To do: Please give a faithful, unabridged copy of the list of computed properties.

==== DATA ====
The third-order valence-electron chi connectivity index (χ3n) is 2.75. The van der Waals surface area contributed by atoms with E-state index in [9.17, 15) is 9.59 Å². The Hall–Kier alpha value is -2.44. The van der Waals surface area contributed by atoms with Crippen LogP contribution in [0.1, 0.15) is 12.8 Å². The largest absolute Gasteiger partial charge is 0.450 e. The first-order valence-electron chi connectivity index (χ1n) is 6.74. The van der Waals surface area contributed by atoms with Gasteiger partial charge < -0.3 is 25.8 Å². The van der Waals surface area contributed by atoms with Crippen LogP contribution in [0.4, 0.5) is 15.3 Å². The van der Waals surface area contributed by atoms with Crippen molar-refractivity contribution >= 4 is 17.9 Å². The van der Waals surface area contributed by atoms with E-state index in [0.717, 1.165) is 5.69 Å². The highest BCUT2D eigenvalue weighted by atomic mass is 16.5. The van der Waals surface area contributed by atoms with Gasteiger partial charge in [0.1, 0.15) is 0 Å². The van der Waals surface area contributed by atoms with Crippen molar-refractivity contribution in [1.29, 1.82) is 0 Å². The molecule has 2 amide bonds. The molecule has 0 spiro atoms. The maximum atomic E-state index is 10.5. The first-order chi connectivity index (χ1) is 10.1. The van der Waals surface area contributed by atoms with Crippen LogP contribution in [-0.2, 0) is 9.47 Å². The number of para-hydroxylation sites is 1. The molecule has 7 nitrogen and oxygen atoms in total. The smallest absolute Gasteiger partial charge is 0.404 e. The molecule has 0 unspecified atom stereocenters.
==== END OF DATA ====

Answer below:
The third-order valence-electron chi connectivity index (χ3n) is 2.75. The van der Waals surface area contributed by atoms with E-state index in [9.17, 15) is 9.59 Å². The Hall–Kier alpha value is -2.44. The van der Waals surface area contributed by atoms with Crippen LogP contribution in [0.1, 0.15) is 12.8 Å². The largest absolute Gasteiger partial charge is 0.450 e. The first-order valence-electron chi connectivity index (χ1n) is 6.74. The van der Waals surface area contributed by atoms with Gasteiger partial charge < -0.3 is 25.8 Å². The van der Waals surface area contributed by atoms with Crippen LogP contribution in [0.4, 0.5) is 15.3 Å². The van der Waals surface area contributed by atoms with Crippen molar-refractivity contribution >= 4 is 17.9 Å². The van der Waals surface area contributed by atoms with E-state index in [0.717, 1.165) is 5.69 Å². The highest BCUT2D eigenvalue weighted by atomic mass is 16.5. The van der Waals surface area contributed by atoms with Gasteiger partial charge in [0.1, 0.15) is 0 Å². The van der Waals surface area contributed by atoms with Crippen molar-refractivity contribution in [1.29, 1.82) is 0 Å². The molecule has 2 amide bonds. The molecule has 0 spiro atoms. The maximum atomic E-state index is 10.5. The first-order chi connectivity index (χ1) is 10.1. The van der Waals surface area contributed by atoms with Crippen LogP contribution in [-0.2, 0) is 9.47 Å². The number of para-hydroxylation sites is 1. The molecule has 7 nitrogen and oxygen atoms in total. The smallest absolute Gasteiger partial charge is 0.404 e. The molecule has 0 unspecified atom stereocenters.